Regulatory and Safety

Simple up is the original and best solution to your patient and Radiographers weight bearing problems created out of a genuine desire to benefit both the patient and the healthcare professional.

Beware of imitations!

When choosing a solution to your health and safety issues, it is important that your choice does not create another health risk for patients and staff.

Quality of design and manufacture is at the heart of the Simple UpCL™ providing a professional solution fit for healthcare professionals:

Meeting standards

H & S law
NHS manual handling guidelines based on the European Directive 1992 (HSE 2004).
The European directive expects employers to risk assess their manual handling activities with the expectation that they should work to avoid or reduce the need for manual handling operations through a greater investment in mechanisation.

MDD 93/42/EEC

The Medical Device Directives is a 'New Approach' directive relating to the safety and performance of medical devices which were harmonized in the EU in the 1990s. For a manufacturer to legally place a medical device on the European market the requirements of the Directive have to be met and a CE mark applied.
Any medical device placed on the European market must comply with relevant legislation. Manufacturers' products meeting 'harmonized standards' have a presumption of conformity to the Directive. Products conforming with the Directive must have a CE mark applied. The core legal framework consists of three directives:

All medical devices must fulfil the essential requirements set out in the above mentioned Directives. Where available, relevant standards may be used to demonstrate compliance with the essential requirements defined in the Directives list of harmonized standards.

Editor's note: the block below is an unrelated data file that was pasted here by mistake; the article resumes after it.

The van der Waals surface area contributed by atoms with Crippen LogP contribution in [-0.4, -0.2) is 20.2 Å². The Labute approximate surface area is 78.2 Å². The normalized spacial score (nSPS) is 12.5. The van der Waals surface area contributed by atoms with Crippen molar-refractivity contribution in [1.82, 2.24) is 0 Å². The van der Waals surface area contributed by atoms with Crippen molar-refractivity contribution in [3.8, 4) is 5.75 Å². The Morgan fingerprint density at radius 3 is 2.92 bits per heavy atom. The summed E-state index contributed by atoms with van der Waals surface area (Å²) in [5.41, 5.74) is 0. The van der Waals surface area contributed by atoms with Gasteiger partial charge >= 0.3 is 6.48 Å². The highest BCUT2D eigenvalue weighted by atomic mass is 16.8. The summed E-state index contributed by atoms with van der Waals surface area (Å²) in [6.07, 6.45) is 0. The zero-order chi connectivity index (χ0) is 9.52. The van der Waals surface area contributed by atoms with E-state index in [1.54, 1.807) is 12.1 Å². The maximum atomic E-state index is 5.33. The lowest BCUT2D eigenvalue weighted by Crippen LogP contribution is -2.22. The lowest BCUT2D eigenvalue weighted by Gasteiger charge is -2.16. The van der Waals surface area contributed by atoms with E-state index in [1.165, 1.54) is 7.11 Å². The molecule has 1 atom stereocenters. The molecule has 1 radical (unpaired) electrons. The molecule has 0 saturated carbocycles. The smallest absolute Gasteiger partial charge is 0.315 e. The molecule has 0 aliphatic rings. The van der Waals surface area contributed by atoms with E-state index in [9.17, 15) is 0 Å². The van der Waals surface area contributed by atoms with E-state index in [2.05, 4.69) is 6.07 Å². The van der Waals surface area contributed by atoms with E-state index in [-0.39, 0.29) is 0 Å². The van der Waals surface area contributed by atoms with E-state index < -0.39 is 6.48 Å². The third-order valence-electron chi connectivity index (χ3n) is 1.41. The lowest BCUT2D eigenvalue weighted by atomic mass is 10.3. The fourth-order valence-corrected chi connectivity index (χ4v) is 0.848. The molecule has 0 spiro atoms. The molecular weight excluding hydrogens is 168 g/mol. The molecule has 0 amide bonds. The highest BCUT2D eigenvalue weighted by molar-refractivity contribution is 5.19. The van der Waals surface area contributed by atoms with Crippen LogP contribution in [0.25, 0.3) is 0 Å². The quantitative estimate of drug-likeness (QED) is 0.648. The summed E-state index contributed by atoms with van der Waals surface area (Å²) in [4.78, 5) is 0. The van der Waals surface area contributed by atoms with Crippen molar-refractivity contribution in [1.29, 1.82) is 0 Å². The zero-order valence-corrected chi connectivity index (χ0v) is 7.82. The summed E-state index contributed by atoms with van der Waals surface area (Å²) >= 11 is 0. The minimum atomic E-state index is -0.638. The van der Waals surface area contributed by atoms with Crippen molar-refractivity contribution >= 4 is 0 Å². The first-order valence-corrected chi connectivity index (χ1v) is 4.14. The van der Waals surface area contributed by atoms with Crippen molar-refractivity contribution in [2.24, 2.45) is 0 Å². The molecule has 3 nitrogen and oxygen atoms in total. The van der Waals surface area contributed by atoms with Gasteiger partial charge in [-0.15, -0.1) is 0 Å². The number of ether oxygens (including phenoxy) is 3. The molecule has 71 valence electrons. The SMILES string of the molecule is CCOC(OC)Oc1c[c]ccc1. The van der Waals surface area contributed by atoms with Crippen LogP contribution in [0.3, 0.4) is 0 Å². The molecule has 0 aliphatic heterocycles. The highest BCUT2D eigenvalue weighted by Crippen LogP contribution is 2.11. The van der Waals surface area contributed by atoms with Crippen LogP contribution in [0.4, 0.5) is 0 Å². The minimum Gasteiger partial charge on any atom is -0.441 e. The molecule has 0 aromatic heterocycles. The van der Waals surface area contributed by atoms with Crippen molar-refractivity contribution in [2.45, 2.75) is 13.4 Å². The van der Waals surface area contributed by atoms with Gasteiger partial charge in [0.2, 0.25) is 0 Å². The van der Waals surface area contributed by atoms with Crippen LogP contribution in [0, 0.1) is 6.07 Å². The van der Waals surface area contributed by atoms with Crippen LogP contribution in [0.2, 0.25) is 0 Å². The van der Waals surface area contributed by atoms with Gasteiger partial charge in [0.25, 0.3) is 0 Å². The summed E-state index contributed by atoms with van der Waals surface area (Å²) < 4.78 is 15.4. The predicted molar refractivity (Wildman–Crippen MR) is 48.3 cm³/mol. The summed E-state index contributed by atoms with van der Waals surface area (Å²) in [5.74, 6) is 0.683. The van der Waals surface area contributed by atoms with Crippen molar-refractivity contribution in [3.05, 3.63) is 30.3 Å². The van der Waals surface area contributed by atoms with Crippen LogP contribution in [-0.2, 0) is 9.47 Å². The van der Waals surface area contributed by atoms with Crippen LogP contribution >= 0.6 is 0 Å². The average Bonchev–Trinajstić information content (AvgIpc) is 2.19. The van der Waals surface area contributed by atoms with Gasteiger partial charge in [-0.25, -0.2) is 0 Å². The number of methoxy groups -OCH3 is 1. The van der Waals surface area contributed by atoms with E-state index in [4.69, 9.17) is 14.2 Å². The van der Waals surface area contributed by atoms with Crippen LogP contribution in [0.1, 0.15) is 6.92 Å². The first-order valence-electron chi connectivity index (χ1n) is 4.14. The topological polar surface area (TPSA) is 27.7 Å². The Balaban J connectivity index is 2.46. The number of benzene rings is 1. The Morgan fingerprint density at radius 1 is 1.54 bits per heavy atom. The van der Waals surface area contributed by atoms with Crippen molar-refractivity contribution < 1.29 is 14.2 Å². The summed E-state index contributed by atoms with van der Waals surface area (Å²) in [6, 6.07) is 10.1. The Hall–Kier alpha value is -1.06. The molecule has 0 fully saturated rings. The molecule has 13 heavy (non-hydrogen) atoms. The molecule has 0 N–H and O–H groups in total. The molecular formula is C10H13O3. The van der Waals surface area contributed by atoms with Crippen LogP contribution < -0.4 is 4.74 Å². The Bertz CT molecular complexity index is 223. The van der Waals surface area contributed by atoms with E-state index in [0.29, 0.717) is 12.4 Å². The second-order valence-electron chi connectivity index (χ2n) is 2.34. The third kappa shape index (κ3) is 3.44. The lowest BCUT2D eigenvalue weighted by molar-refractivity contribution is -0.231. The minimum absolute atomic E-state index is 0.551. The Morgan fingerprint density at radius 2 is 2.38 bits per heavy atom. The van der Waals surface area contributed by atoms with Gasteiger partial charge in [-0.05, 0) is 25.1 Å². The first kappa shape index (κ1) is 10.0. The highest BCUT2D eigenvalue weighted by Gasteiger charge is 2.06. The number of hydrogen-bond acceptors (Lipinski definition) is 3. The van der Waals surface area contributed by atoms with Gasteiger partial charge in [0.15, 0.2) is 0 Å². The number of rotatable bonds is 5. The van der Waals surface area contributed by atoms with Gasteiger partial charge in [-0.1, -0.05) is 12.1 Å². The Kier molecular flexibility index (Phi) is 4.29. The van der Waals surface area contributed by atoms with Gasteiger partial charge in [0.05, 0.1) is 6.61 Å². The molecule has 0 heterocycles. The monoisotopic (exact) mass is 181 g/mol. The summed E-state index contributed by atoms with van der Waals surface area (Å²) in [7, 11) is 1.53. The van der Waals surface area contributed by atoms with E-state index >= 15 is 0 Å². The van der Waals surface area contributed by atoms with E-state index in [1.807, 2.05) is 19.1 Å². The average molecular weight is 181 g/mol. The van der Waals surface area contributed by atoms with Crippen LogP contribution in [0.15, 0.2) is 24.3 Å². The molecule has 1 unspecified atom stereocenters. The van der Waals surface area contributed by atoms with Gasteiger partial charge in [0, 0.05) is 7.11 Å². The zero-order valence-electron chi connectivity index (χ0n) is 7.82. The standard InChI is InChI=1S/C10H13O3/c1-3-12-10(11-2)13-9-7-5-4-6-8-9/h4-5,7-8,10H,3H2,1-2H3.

Simple Up™ is tested and approved safe

Approved MDD 93/42/EEC compliant

LOLER 1998
Lifting Operations and Lifting Equipment Regulations (LOLER) 1998

LOLER is aimed at ensuring that all lifting operations are properly planned, lifting equipment is used in a safe manner and that, where necessary, it is thoroughly examined at suitable intervals by a competent person.

To decide whether LOLER applies you need to answer two questions – is it work equipment and, if so, is it lifting equipment?
Is it ‘work equipment’?
The fact that equipment is designed to lift or lower a load does not automatically mean that LOLER applies. The equipment has to be defined as ‘work equipment’, which is defined in the Provision and Use of Work Equipment Regulations 1998 (PUWER)2 as ‘any machinery appliance, apparatus, tool or installation for use at work (whether exclusively or not)’.

If so, is it ‘lifting equipment’?
The definition of a ‘lifting operation’ in LOLER is ‘an operation concerned with the lifting or lowering of a load’. It applies to equipment which lifts or lowers loads as a principal function. Much equipment in health and social care premises has an element of lifting as part of its normal operation, for example a variable-height bed or dentist’s chair. However, the principal function of these items is as a bed or chair, and not as a device for lifting or lowering of loads. Height adjustability alone does not mean that LOLER applies to the equipment.

Periodic thorough examinations during the life of the equipment may not always be required. They are only required for lifting equipment exposed to conditions which cause deterioration likely to result in dangerous situations (i.e. likely to result in a serious or fatal injury). The interval between periodic thorough examinations should be in line with the intervals given in the Regulations:
6 months or less for equipment lifting people and lifting accessories;
A competent person must determine the scope of the thorough examination. They should have enough practical and theoretical knowledge and experience of the lifting equipment to detect defects or weaknesses, and assess how important they are in relation to the safety and continued use of the equipment.